Review: Wrecked Hearts by Mathilde Kitteh & Luca Oliveri

It’s become obvious that the demarcating lines between different comics traditions are blurry. It’s been that way for a while, but we are starting to see more interaction between the North American/European comics scene and the Japanese manga scene. More and more cartoonists who were introduced to manga and anime at a young age are now working on their own manga-influenced comics.  The Attack on Titan Anthology, which I’m hoping to review shortly, is a blatant example, but another less prominent is Wrecked Hearts, a 2-person science fiction “shojo” anthology from PEOW Press. Wrecked Hearts is one of the titles that was part of their 2015 Kickstarter, and was printed in time for TCAF this year.

The book collects two stories, “Real Thing” and “Dark Energy,” each written by one of the authors of the book. It’s hard to know how collaborative these comics are, but Mathilde Kitteh’s “Dark Energy” takes up most the collection. The story is in black and white (although the black tone is more of a mauve), and is about a semi-android robot journalist named Mikael travelling to interview the owner of the only greenhouse ship in a large galaxy. Luca Oliveri’s comic, “Real Thing,” is a full color story about a teenaged alien girl named Fio who transforms into a missing classmate to get close to her crush at a school fieldtrip.

Both stories are cute, but are more Ghiblian than traditional modern shojo. The plots tend to be a little more complex, and the art doesn’t use many of the traditional screentones, flowers, and sparkles of traditional shojo. Both comics in Wrecked Hearts avoid common shojo tropes and play with the idea of transformation in a fun way. Kitteh’s story, likely due to its longer page count, develops a bit better and feels a little stronger comparatively. Oftentimes the romance of shojo manga is overwhelming (in a good way) because relationships can bloom and grow, and that didn’t happen here. Oliveri’s story was fine but could have used some more polish.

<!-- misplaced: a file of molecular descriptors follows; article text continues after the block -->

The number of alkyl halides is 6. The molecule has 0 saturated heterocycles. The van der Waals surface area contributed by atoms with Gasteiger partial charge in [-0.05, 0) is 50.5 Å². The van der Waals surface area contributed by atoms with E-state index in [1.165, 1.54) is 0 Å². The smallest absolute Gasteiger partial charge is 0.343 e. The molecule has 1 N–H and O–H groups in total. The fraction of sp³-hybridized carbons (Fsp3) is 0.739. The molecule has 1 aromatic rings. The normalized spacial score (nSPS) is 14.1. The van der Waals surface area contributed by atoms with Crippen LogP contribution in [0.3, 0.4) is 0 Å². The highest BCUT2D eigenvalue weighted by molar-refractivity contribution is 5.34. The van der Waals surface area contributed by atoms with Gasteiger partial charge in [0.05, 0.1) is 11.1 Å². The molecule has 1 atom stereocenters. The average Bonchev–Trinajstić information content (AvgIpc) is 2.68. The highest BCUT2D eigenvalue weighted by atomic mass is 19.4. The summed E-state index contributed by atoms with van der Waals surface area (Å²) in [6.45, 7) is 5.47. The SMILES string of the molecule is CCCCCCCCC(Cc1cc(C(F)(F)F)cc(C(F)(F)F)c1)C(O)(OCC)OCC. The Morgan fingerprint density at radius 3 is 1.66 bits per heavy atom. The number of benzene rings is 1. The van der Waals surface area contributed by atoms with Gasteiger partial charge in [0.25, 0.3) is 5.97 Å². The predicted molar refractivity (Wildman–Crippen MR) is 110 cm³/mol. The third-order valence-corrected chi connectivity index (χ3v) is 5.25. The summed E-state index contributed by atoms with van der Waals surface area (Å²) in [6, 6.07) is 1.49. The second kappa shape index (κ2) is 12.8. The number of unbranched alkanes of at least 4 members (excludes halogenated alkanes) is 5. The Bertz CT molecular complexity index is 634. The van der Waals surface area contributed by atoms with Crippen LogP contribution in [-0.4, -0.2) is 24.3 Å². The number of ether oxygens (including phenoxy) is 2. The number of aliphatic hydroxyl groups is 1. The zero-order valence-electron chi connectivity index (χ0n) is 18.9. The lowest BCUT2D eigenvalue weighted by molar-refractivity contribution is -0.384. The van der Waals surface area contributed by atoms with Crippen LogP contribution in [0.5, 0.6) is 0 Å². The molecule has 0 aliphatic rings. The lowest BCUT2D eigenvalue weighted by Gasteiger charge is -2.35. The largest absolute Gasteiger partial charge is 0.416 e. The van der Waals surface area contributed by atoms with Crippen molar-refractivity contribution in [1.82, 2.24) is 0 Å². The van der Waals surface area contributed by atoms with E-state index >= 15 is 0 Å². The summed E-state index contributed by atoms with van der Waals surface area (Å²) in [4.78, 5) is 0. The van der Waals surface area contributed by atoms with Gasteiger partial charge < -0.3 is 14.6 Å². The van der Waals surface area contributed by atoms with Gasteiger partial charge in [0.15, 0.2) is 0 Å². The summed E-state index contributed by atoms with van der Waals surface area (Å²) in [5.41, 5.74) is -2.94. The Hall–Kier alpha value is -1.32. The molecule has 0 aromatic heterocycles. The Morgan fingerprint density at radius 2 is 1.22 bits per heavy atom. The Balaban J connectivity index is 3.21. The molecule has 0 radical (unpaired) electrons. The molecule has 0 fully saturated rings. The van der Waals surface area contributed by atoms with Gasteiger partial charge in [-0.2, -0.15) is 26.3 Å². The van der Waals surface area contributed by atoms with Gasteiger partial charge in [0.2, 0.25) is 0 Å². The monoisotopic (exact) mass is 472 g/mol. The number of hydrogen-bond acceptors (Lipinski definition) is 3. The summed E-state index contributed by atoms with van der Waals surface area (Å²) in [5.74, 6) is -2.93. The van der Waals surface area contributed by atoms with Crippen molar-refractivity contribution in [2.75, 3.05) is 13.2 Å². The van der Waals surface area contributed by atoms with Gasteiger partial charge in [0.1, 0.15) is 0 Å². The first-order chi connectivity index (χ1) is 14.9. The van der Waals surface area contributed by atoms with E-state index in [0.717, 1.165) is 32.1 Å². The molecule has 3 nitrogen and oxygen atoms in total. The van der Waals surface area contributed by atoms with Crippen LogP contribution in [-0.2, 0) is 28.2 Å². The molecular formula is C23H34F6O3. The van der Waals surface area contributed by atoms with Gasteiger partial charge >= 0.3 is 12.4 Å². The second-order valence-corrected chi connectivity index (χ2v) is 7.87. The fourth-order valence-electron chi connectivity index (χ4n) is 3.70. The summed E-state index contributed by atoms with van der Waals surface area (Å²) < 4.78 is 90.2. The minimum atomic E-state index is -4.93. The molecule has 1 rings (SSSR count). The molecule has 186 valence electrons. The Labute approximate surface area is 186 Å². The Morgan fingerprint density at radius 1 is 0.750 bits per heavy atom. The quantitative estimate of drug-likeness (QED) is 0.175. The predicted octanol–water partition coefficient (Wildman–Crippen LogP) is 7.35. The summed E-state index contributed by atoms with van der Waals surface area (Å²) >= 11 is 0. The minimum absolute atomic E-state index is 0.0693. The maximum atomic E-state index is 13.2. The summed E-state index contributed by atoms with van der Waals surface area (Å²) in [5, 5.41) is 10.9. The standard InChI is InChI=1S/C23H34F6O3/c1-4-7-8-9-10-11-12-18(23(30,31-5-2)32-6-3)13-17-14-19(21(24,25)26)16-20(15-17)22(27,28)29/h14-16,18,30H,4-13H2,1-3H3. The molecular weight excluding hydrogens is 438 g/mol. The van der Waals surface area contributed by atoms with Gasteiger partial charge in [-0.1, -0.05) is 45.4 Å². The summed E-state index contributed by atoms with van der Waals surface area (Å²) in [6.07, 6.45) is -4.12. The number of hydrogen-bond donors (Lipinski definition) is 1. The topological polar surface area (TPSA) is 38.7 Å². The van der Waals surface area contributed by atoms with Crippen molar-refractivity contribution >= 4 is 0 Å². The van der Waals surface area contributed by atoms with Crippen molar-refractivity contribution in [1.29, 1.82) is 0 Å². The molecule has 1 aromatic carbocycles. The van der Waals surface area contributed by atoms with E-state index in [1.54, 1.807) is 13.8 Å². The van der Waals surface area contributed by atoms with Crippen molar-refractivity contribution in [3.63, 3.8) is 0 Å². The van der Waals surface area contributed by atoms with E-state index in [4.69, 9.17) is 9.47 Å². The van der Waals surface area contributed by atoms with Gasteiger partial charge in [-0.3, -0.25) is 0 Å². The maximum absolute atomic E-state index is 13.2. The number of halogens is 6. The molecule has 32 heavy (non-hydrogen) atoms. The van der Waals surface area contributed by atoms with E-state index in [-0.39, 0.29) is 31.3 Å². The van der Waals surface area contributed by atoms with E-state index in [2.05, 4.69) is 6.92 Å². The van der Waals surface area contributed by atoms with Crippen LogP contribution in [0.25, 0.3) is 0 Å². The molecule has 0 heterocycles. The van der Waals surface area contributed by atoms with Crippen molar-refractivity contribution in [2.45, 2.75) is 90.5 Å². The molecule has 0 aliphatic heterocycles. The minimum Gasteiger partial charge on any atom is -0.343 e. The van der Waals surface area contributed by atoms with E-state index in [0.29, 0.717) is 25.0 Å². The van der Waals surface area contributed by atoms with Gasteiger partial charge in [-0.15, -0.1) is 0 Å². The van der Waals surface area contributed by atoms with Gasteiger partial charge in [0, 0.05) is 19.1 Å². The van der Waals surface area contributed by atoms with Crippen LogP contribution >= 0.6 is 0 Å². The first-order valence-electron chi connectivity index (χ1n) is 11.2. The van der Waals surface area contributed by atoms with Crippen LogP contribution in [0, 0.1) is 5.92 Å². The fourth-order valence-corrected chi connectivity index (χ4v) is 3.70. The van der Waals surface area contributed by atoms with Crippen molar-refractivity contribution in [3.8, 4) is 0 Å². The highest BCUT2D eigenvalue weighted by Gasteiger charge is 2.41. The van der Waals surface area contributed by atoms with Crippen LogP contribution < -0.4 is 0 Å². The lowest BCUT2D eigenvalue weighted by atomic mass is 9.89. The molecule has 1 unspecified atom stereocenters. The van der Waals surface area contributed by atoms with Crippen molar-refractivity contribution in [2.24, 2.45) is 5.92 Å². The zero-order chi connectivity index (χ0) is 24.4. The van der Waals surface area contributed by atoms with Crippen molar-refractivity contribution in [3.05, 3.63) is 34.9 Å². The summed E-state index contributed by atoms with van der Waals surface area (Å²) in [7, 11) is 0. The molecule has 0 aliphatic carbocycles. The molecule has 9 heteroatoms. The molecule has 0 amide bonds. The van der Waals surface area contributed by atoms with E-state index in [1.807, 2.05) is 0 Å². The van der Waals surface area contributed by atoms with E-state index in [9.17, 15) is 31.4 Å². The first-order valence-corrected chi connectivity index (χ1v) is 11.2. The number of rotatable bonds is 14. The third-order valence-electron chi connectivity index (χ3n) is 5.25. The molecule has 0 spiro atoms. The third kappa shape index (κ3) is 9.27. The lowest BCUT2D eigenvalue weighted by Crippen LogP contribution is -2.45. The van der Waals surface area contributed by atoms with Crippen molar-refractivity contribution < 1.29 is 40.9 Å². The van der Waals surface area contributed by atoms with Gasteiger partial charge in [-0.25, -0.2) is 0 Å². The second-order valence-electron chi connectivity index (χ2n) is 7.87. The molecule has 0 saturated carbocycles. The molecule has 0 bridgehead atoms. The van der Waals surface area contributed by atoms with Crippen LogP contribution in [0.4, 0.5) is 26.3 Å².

Perhaps one of the major things missing from Wrecked Hearts is the slow burn of serialized manga – these comics are nice in their own right, but don’t have the space or the time to build that same type of emotional tension. 

PEOW! does a good job with the book design for their projects. There’s some slick spot gloss in fluorescent pink on the cover, and the paper quality is quite nice. (note – my scanner doesn’t pick up the extremely bright fluorescent pink of the ribbon wrap dust jacket and orbital patterns or the spot gloss on the front cover. Please take my word when I say that it’s a lovely bit of printing) Still, the colors for Oliveri’s comic are sloppy and there are some proof-reading errors throughout. It feels like the book could have used another once over by a copy editor.

Overall I liked this collection, and if there was a volume 2, I’m certain I’d get it. The stories were good enough to read more. That said, the collection was a bit lopsided, and while it was cute, Wrecked Hearts didn’t shine like I hoped it would. 


PEOW! Studio is a publisher of comics based in Stockholm, Sweden. Their latest offerings can be purchased from their website or from their USA distributor, Retrofit Comics @retrofitcomics.

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